The 2011 NBA Draft class is one of the riskiest ones in recent memory. That being said, the big men in this class have a lot of potential to become productive NBA players.
They come from all across the world, they're big and supremely athletic. NBA teams are in constant search of big presences down low and many of these players have the potential to score a lot of points.
Here are the 10-best post scorers in this year's draft.
Nikola Vucevic has great size (7-foot, 260 pounds) and made his presence known during his three years at USC.
He averaged 17.1 PPG and 10.3 RPG last season for the Trojans. Vucevic can be a force around the basket and even has some shooting range (35 percent from three-point land).
He’s a good, but not great athlete. Vucevic has a great frame for the center position and his combination of rebounding and scoring make him a good low-post presence. He could develop into a solid center in the NBA.
One half of the Morris Brothers, Markieff Morris was a solid college player at Kansas.
He averaged 13.6 PPG and 8.5 RPG playing along side his brother. He’s an athletic big man and although his offensive game is developing, he still finds ways to score down low.
He’s not as talented as his brother, but Markieff will be drafted just outside of the lottery and get an opportunity to hone in his skills in the NBA.
If he could combine his very good defensive play with a great post-game he will be a dangerous player in the NBA.
Another big man from Lithuania, the lanky 7-foot, 220-pound Donatas Motiejunas is one of the most aggressive scorers in this entire draft class.
He plays meaningful minutes for his club team in Europe and has been waiting patiently for his chance to enter the NBA.
Although he needs to add strength to his skinny frame, Motiejunas is extremely quick in the paint and has great footwork in the post.
Not many players with his frame are as fast with the basketball. With some strength and NBA experience, he could become a very unique player.
One of the youngest players in the draft, Tobias Harris can do it all as a basketball player.
The 6-foot-8, 223-pound freshman from Tennessee played a variety of positions for a Volunteer team that endured a season of turmoil and scandal. He still managed to average 15.3 PPG and 7.3 RPG.
He’s a bit small for the power forward position but makes up for it with a good jumper and unselfish play around the basket. He won’t jump out of the gym, but he’s a well-rounded basketball player and a versatile scorer.
The better half of the Morris duo, Marcus Morris was the Big 12 Player of the Year averaging 17.6 PPG and 7.6 RPG.
He’s a great hustler and more importantly was the driving force behind Kansas’ success this past season.
He’s a good ball handler for his size (6-foot-9, 230 pounds), allowing him to attack the basket with ease. Like his brother, he is a bit of a tweener for the power forward spot, but his ability to penetrate the lane allows him to use his arsenal of scoring options.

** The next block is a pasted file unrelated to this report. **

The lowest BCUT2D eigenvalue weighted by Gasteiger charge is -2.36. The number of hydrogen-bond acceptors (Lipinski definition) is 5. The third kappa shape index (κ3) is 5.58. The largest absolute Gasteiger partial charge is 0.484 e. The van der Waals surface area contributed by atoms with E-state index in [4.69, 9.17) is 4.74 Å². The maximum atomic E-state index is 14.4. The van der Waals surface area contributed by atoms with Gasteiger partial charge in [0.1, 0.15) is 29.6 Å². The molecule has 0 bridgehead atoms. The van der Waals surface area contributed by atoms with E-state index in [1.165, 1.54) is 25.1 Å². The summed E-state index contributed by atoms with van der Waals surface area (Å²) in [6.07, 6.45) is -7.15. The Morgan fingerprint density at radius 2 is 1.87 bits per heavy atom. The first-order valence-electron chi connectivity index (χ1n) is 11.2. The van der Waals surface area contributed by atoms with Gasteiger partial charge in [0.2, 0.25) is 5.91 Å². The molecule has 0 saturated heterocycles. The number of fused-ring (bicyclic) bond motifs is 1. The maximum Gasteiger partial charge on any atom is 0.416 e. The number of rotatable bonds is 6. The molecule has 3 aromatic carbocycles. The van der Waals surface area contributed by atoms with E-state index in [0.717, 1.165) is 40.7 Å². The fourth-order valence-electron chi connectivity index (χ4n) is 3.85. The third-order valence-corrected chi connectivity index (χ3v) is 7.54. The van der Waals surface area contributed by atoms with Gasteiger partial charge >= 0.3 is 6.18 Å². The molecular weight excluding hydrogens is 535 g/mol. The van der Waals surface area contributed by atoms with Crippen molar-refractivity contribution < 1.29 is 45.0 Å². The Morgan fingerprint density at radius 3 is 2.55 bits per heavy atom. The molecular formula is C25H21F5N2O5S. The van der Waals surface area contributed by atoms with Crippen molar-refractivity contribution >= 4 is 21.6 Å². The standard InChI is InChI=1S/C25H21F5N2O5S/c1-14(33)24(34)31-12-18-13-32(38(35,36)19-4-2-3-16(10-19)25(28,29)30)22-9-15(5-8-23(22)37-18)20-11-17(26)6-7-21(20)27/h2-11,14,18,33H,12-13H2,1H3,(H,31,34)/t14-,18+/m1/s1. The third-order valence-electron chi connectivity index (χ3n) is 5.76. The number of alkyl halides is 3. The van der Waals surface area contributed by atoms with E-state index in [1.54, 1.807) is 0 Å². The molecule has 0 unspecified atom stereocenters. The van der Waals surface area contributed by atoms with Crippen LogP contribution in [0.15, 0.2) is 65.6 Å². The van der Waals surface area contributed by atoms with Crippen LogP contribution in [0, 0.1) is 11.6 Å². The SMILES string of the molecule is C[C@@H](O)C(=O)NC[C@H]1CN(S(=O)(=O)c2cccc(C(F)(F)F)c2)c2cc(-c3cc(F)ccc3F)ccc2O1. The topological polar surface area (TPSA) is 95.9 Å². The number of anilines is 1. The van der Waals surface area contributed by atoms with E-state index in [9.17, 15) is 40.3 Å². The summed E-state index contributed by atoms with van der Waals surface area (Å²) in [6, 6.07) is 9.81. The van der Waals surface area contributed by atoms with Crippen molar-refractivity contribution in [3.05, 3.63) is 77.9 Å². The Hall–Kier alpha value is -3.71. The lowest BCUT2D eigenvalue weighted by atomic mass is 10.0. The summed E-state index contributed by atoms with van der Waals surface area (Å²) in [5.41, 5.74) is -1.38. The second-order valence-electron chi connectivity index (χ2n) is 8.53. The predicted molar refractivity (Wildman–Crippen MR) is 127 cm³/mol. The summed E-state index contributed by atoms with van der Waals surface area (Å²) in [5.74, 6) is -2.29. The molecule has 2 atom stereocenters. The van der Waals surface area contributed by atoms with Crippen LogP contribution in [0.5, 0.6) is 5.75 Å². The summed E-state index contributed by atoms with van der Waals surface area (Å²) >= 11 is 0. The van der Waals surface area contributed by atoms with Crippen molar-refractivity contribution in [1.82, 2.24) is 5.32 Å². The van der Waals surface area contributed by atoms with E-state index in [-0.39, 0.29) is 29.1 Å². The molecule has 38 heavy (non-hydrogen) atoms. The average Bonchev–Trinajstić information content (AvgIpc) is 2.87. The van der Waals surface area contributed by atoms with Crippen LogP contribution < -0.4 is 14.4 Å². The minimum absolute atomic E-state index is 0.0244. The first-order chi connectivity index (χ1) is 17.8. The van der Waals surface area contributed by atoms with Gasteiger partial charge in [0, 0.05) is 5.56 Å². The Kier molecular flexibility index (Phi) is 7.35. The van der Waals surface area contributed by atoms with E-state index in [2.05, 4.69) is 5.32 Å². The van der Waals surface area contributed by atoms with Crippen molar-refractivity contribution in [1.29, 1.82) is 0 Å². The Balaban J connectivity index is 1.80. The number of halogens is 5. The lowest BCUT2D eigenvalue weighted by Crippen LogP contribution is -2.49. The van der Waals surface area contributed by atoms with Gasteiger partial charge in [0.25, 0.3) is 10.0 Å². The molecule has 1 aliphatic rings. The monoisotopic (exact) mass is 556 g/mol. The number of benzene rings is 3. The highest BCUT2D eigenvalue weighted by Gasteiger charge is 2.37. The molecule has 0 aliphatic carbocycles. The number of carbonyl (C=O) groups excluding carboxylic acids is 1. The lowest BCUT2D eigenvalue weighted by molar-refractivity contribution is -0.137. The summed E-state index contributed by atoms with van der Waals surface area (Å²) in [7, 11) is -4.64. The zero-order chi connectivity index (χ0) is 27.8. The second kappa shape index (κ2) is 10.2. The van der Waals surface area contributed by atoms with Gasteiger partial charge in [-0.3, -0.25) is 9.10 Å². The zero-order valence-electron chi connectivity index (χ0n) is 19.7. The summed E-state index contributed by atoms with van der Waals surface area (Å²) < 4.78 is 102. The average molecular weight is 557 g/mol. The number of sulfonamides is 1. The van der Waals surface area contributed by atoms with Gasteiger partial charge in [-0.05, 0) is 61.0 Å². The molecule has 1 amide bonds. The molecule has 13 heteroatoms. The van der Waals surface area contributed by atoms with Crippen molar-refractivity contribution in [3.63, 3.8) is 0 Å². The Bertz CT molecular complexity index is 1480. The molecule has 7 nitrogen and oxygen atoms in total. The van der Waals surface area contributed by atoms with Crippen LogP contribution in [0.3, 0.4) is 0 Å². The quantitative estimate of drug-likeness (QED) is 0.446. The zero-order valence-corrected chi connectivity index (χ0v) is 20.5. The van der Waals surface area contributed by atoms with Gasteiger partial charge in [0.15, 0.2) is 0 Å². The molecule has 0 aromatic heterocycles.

Tristan Thompson is another tweener power forward at 6-foot-9, 230 pounds.
But he plays longer because of his 7-foot-2 wingspan and dominated the boards for Texas this year. Thompson is a pretty good athlete and, when he wants to be, an imposing presence down low.
He’s not amazing at any one thing, but with some added strength Thompson could develop into a solid contributor for an NBA squad.
Jonas Valanciunas may be the most talented international player in this draft class.
The young center from Lithuania is yet another rail thin 6-foot-10, 230-pound offensive machine in the paint from across the Atlantic.
He’s pretty athletic for the center position and can take over a game around the basket. He definitely needs to get stronger if he wants to score at will in the NBA, but he’s got all the skills and talent dominant centers need.
His offensive talent, solid rebounding, and shot blocking are what have NBA scouts drooling over. Time will tell whether or not Valanciunas can live up to the hype.
Fire up a highlight tape of Jan Vesely and you’ll see firsthand just how athletic this guy is.
He’s 6-foot-11 but he’s really a small forward. He’s an electrifying dunker and he uses his athleticism to blow by people on drives. Not to mention, he can also shoot three-pointers with consistency.
Vesely is a classic example of a great talent who just needs some time to develop and add muscle to his great frame. He’ll be a lottery pick and, when he does play in the pros, he will be an awfully tough match-up at the small forward position.
Enes Kanter was the talk of the Chicago scouting combine.
Despite not playing in any games last season, Kanter proved he is still one of the best prospects in this draft class. The Turkish big man brings a profound toughness to his game. He can do just about anything around the basket.
Kanter’s size (6-foot-11, 260 pounds) and superb rebounding are the highlights of his game. He has the most potential of all the big men in this draft class and with the right coaching and work ethic could become a dominant center in the NBA.
Was there a better scorer in college basketball last year then Derrick Williams?
Averaging 19.5 PPG, Williams displayed impressive power and force in the position as a power forward. However, Williams has enough creativity and explosiveness to overcome his size and take over basketball games.
He will be drafted second overall in the NBA Draft and get a chance to start right away. He’s the best overall scorer in this class and it won’t be long before Williams is imposing his will on a professional basketball court.